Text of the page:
purpuric


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pur·pu·ric

(pŭr-pū'rik),
Relating to or affected with purpura.

purpuric

See purpura.

purpuric

adjective Referring to purpura, see there.

purpuric

adjective Referring to purpura, see there.

pur·pu·ric

(pŭr-pyŭr'ik)
Relating to or affected with purpura.
References in periodicals archive ?
4],[6],[11],[12],[13],[14],[15] Purpuric eruptions was the most common form, followed by urticaria, Raynaud's phenomenon, and angular stomatitis.
Keywords: Pigmented purpuric dermatosis, thrombocyte, mean platelet volume
Diagnostic criteria for Mediterranean spotted fever caused by Rickettsia conorii [11] Criteria Score Epidemiological Stay in endemic area 2 Occurrence in May-October 2 Contact (certain or possible) 2 with dog ticks Clinical Fever > 39[degrees]C 5 Eschar 5 Maculopapular or purpuric rash 5 Two of the above criteria 3 All three of the above criteria 5 Laboratory Platelets < 150 G/L 1 SGOT or SGPT > 50 U/L 1 Bacteriological Blood culture positive for 25 Rickettsia conorii Detection of Rickettsia conorii in 25 a skin biopsy Serological Single serum and IgG > 1/128 5 Single serum and IgG > 1/128 and 10 IgM > 1/64 Fourfold increase in two sera obtained 20 within a 2-week interval Table 2.
Patients will typically present with a painful, purpuric rash in a retiform or stellate pattern with or without central necrosis involving the extremities, trunk, nasal tip, digits, cheeks, and/or ears.
31 year old Hispanic female who presented to the emergency room with a 15 day onset of a lesion in her right gluteus, ulcerated, painful, purpuric, measuring 3 x 4 centimeters approximately, and another one in the proximal right thigh, also purpuric, painful, non-ulcerated and with irregular edges (Photo 3).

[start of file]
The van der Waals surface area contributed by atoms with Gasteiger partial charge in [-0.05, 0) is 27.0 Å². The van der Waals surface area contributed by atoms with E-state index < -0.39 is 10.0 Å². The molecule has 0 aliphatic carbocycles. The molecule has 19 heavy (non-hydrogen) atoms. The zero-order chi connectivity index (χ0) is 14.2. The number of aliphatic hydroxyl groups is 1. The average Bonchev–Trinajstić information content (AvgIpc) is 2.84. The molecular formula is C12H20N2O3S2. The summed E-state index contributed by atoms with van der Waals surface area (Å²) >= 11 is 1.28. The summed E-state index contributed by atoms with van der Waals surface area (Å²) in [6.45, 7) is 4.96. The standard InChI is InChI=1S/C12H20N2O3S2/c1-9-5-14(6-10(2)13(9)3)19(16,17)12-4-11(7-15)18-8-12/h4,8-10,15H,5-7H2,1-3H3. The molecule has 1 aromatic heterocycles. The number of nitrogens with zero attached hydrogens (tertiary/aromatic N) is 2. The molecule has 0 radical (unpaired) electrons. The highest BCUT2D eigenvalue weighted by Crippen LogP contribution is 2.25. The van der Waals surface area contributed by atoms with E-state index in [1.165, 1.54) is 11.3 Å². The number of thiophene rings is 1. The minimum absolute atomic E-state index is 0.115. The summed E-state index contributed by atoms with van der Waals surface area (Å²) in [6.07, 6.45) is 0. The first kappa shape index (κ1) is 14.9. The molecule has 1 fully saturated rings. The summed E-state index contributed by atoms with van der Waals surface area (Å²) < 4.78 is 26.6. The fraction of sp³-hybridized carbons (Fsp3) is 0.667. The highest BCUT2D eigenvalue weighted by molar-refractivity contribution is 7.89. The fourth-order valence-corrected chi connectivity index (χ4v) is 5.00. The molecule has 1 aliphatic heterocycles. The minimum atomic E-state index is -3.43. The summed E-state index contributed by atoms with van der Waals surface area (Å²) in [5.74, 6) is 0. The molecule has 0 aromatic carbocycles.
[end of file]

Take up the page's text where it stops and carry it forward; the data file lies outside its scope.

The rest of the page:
identified a new strain of mycobacterium (Mycobacterium lepromatosis) in two Mexican patients who presented with DLL, purpuric and ulcerative skin lesions due probably to LPh, and who subsequently died.
Infectious diseases featuring fever and rash that require emergency diagnosis and treatment include fever with rashes that are purpuric, petechial, or erythrodermic, Dr.
Here, we present a type 2 diabetic patient who had purpuric skin lesions predominantly on the lower limbs and acute renal failure overriding to underlying chronic kidney disease due to leukocytoclastic vasculitis associated with radiocontrast administration.
The skin examinations revealed a small purpuric lesion on the tip of the tongue and diffuse petechiae predominantly on the lower extremities, but also on the torso and upper extremities.
Common clinical manifestations include a purpuric rash, abdominal pain, arthralgia/arthritis and renal disease.
Crops of palpable, non-blanching, purpuric rash were distributed over the extensor surfaces of the lower extremities and buttocks.